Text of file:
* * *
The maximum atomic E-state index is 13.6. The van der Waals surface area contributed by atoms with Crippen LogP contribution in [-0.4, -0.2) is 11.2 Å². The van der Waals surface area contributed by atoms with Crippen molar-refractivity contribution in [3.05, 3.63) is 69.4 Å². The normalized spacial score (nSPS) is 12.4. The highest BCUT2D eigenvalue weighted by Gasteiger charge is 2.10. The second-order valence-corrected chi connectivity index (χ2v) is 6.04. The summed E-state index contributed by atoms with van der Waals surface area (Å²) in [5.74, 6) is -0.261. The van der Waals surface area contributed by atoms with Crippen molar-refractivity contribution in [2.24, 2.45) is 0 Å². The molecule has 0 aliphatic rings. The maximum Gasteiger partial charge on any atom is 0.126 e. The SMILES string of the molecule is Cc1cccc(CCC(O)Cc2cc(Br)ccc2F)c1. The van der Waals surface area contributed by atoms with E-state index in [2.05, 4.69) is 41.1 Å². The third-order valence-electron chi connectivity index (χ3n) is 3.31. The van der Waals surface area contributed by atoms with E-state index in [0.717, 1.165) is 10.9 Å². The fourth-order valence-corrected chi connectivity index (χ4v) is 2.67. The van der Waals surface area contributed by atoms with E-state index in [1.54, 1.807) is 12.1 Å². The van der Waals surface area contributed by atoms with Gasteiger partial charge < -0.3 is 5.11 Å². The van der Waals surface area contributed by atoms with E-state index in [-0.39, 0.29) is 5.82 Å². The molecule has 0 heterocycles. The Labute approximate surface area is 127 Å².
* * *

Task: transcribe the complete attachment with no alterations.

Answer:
The maximum atomic E-state index is 13.6. The van der Waals surface area contributed by atoms with Crippen LogP contribution in [-0.4, -0.2) is 11.2 Å². The van der Waals surface area contributed by atoms with Crippen molar-refractivity contribution in [3.05, 3.63) is 69.4 Å². The normalized spacial score (nSPS) is 12.4. The highest BCUT2D eigenvalue weighted by Gasteiger charge is 2.10. The second-order valence-corrected chi connectivity index (χ2v) is 6.04. The summed E-state index contributed by atoms with van der Waals surface area (Å²) in [5.74, 6) is -0.261. The van der Waals surface area contributed by atoms with Crippen molar-refractivity contribution in [2.24, 2.45) is 0 Å². The molecule has 0 aliphatic rings. The maximum Gasteiger partial charge on any atom is 0.126 e. The SMILES string of the molecule is Cc1cccc(CCC(O)Cc2cc(Br)ccc2F)c1. The van der Waals surface area contributed by atoms with E-state index in [2.05, 4.69) is 41.1 Å². The third-order valence-electron chi connectivity index (χ3n) is 3.31. The van der Waals surface area contributed by atoms with E-state index in [0.717, 1.165) is 10.9 Å². The fourth-order valence-corrected chi connectivity index (χ4v) is 2.67. The van der Waals surface area contributed by atoms with E-state index in [1.54, 1.807) is 12.1 Å². The van der Waals surface area contributed by atoms with Gasteiger partial charge < -0.3 is 5.11 Å². The van der Waals surface area contributed by atoms with E-state index in [-0.39, 0.29) is 5.82 Å². The molecule has 0 heterocycles. The Labute approximate surface area is 127 Å².